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Plan for full rollout of bowel cancer screening programme

Plan for full rollout of bowel cancer screening programme – a positive decision

Bowel Cancer New Zealand welcomes the budget announcement today of a plan to fully implement a national bowel cancer screening programme. The nationwide charity for bowel cancer patients and whānau has been calling for the introduction of a screening programme since 2010.

“Today’s announcement will begin to turn around our world-worst bowel cancer death rates”, says Sarah Derrett, Bowel Cancer New Zealand spokesperson.

The budget announced screening will follow the Waitemata DHB region pilot and will introduce screening throughout the remaining 19 DHB regions over the coming 4 years commencing in 2017.

“If New Zealand had the same rates as Australia there would be 350 fewer deaths from bowel cancer each and every year in New Zealand” says Derrett. Australia is already a decade ahead of us in introducing a national bowel cancer screening programme.

“Bowel cancer death rates are reducing in Australia; meanwhile, in New Zealand, we have had no such improvement. Today’s decision will begin to turn this around – but it is disappointing to hear that the wait is 5 years away for a full implementation and that those aged 50-59 will miss out”.

International best practice is to screen those aged 50-74 years of age. While we wait for full nationwide implementation across this age range lives will continue to be needlessly lost.

Each year 1200 lives are lost due to bowel cancer in New Zealand. It is our most common cancer, killing as many people as breast and prostate cancers combined, and four times our national road toll. “Today’s announcement is a welcome, albeit long-overdue response to this national crisis,” says Derrett.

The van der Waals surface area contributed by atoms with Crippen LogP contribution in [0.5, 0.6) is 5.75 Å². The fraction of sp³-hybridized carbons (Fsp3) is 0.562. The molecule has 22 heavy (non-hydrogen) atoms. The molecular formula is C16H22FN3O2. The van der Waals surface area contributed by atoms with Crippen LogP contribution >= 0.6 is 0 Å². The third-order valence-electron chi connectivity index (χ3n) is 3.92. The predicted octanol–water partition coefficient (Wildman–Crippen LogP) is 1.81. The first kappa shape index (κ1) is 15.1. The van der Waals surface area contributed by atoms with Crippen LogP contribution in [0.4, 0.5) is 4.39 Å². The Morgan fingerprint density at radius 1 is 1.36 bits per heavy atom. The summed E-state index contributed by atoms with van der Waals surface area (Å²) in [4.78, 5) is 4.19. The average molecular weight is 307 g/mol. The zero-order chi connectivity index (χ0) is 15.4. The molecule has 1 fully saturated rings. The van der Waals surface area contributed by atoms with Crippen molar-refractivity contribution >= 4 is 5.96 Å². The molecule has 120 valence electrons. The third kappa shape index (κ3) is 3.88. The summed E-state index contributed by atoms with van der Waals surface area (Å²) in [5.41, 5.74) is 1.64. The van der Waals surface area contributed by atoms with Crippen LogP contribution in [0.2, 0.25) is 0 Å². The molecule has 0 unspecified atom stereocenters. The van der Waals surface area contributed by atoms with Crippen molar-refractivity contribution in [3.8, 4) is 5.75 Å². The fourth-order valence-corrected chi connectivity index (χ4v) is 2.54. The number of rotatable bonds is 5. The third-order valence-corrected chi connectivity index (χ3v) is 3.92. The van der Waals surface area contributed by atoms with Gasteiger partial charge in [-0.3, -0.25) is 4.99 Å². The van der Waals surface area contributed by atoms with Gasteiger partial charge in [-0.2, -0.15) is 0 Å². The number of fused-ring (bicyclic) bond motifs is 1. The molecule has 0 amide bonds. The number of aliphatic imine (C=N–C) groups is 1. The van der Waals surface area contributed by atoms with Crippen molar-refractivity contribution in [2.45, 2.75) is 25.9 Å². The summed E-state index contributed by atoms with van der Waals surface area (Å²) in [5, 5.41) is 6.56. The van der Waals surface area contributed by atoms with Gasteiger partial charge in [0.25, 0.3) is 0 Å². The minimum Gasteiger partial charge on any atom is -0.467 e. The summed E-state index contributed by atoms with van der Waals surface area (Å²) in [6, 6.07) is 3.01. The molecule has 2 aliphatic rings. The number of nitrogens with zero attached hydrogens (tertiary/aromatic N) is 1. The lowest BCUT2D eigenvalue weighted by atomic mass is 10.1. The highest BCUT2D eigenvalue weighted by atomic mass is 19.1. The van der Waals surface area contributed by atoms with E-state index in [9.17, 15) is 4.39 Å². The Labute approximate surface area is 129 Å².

In the Waitemata DHB region, where the ministry of health have been running a successful pilot screening programme, more than 300 people have been diagnosed with bowel cancer as a consequence of screening, and thousands found with polyps or adenomas, which are can be removed before they become cancerous.

“All New Zealanders aged 50-74 years (where best-evidence supports screening) should have access to such screening,” says Derrett. Now the decision has been made we need to move swiftly and efficiently to provide all New Zealanders with screening as soon as possible”.

Bowel Cancer New Zealand (BCNZ) has been calling for the introduction of a national screening programme since 2010. If you have symptoms of bowel cancer please consult your GP. Symptoms include:

• Bleeding from the bottom or seeing blood in the toilet after a bowel motion;

• Change of bowel motions over several weeks without returning to normal;

• Persistent or periodic severe pain in the abdomen;

• A lump or mass in the abdomen;

• Tiredness and loss of weight for no particular reason;

• Anaemia.

More information on bowel cancer and BCNZ can be found at http://www.beatbowelcancer.org.nz

ENDS

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